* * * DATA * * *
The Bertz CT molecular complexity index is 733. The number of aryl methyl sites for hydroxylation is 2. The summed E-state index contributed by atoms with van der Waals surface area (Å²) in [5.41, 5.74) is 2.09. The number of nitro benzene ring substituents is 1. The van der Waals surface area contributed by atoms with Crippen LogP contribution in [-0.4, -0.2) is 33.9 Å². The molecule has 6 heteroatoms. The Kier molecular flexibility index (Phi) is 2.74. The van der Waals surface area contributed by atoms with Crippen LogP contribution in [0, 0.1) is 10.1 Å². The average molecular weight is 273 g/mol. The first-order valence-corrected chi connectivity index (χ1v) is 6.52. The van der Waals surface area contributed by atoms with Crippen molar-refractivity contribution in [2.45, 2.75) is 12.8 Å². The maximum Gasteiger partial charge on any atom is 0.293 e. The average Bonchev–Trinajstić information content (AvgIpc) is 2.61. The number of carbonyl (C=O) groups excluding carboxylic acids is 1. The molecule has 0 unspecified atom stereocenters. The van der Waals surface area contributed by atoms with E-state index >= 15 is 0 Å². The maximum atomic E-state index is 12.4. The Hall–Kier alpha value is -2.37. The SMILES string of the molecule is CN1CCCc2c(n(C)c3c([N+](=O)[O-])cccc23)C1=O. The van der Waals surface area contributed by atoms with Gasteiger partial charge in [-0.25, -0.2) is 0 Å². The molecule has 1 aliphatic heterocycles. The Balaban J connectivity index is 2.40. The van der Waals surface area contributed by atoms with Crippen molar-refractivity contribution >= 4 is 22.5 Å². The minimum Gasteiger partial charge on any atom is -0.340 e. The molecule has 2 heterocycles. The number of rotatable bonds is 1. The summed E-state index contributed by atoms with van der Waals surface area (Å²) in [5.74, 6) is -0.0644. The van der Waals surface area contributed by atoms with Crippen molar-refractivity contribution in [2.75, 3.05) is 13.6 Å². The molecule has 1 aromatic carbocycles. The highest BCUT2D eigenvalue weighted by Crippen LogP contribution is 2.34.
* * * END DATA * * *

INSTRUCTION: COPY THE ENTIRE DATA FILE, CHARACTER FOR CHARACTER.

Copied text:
The Bertz CT molecular complexity index is 733. The number of aryl methyl sites for hydroxylation is 2. The summed E-state index contributed by atoms with van der Waals surface area (Å²) in [5.41, 5.74) is 2.09. The number of nitro benzene ring substituents is 1. The van der Waals surface area contributed by atoms with Crippen LogP contribution in [-0.4, -0.2) is 33.9 Å². The molecule has 6 heteroatoms. The Kier molecular flexibility index (Phi) is 2.74. The van der Waals surface area contributed by atoms with Crippen LogP contribution in [0, 0.1) is 10.1 Å². The average molecular weight is 273 g/mol. The first-order valence-corrected chi connectivity index (χ1v) is 6.52. The van der Waals surface area contributed by atoms with Crippen molar-refractivity contribution in [2.45, 2.75) is 12.8 Å². The maximum Gasteiger partial charge on any atom is 0.293 e. The average Bonchev–Trinajstić information content (AvgIpc) is 2.61. The number of carbonyl (C=O) groups excluding carboxylic acids is 1. The molecule has 0 unspecified atom stereocenters. The van der Waals surface area contributed by atoms with E-state index >= 15 is 0 Å². The maximum atomic E-state index is 12.4. The Hall–Kier alpha value is -2.37. The SMILES string of the molecule is CN1CCCc2c(n(C)c3c([N+](=O)[O-])cccc23)C1=O. The van der Waals surface area contributed by atoms with Gasteiger partial charge in [-0.25, -0.2) is 0 Å². The molecule has 1 aliphatic heterocycles. The Balaban J connectivity index is 2.40. The van der Waals surface area contributed by atoms with Crippen molar-refractivity contribution >= 4 is 22.5 Å². The minimum Gasteiger partial charge on any atom is -0.340 e. The molecule has 2 heterocycles. The number of rotatable bonds is 1. The summed E-state index contributed by atoms with van der Waals surface area (Å²) in [5.74, 6) is -0.0644. The van der Waals surface area contributed by atoms with Crippen molar-refractivity contribution in [2.75, 3.05) is 13.6 Å². The molecule has 1 aromatic carbocycles. The highest BCUT2D eigenvalue weighted by Crippen LogP contribution is 2.34.